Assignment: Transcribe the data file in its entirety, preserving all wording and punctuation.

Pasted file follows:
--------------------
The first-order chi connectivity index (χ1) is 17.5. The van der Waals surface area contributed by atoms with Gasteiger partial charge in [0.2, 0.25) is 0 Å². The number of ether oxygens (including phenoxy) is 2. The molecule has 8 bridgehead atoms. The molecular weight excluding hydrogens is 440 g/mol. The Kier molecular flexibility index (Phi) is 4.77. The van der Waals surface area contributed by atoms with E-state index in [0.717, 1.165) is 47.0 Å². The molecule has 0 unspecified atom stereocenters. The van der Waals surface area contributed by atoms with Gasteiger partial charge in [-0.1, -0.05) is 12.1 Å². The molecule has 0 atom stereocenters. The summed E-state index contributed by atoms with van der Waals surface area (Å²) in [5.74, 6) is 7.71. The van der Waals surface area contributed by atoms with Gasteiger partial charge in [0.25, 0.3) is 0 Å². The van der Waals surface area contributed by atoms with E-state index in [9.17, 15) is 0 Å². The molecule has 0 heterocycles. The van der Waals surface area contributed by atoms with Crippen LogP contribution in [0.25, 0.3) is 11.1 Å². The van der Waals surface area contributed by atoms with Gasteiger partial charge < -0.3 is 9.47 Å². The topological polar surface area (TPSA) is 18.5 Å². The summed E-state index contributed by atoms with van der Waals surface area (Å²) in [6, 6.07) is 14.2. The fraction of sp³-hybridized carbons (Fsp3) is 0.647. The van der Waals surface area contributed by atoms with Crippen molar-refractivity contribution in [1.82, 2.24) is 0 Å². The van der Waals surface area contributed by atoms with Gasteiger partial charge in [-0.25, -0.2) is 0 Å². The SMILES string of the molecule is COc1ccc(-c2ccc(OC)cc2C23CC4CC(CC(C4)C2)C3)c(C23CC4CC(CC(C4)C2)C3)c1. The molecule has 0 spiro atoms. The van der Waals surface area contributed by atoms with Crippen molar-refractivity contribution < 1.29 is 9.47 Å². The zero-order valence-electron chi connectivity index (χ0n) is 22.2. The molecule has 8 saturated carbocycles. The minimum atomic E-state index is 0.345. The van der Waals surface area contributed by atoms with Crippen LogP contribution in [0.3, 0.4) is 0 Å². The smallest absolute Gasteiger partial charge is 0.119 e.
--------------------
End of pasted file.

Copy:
The first-order chi connectivity index (χ1) is 17.5. The van der Waals surface area contributed by atoms with Gasteiger partial charge in [0.2, 0.25) is 0 Å². The number of ether oxygens (including phenoxy) is 2. The molecule has 8 bridgehead atoms. The molecular weight excluding hydrogens is 440 g/mol. The Kier molecular flexibility index (Phi) is 4.77. The van der Waals surface area contributed by atoms with E-state index in [0.717, 1.165) is 47.0 Å². The molecule has 0 unspecified atom stereocenters. The van der Waals surface area contributed by atoms with Gasteiger partial charge in [-0.1, -0.05) is 12.1 Å². The molecule has 0 atom stereocenters. The summed E-state index contributed by atoms with van der Waals surface area (Å²) in [5.74, 6) is 7.71. The van der Waals surface area contributed by atoms with Gasteiger partial charge in [0.25, 0.3) is 0 Å². The van der Waals surface area contributed by atoms with E-state index in [9.17, 15) is 0 Å². The molecule has 0 heterocycles. The van der Waals surface area contributed by atoms with Crippen LogP contribution in [0.25, 0.3) is 11.1 Å². The van der Waals surface area contributed by atoms with Gasteiger partial charge < -0.3 is 9.47 Å². The topological polar surface area (TPSA) is 18.5 Å². The summed E-state index contributed by atoms with van der Waals surface area (Å²) in [6, 6.07) is 14.2. The fraction of sp³-hybridized carbons (Fsp3) is 0.647. The van der Waals surface area contributed by atoms with Crippen molar-refractivity contribution in [1.82, 2.24) is 0 Å². The van der Waals surface area contributed by atoms with Gasteiger partial charge in [-0.25, -0.2) is 0 Å². The SMILES string of the molecule is COc1ccc(-c2ccc(OC)cc2C23CC4CC(CC(C4)C2)C3)c(C23CC4CC(CC(C4)C2)C3)c1. The molecule has 0 spiro atoms. The van der Waals surface area contributed by atoms with Crippen molar-refractivity contribution < 1.29 is 9.47 Å². The zero-order valence-electron chi connectivity index (χ0n) is 22.2. The molecule has 8 saturated carbocycles. The minimum atomic E-state index is 0.345. The van der Waals surface area contributed by atoms with Crippen LogP contribution in [0.3, 0.4) is 0 Å². The smallest absolute Gasteiger partial charge is 0.119 e.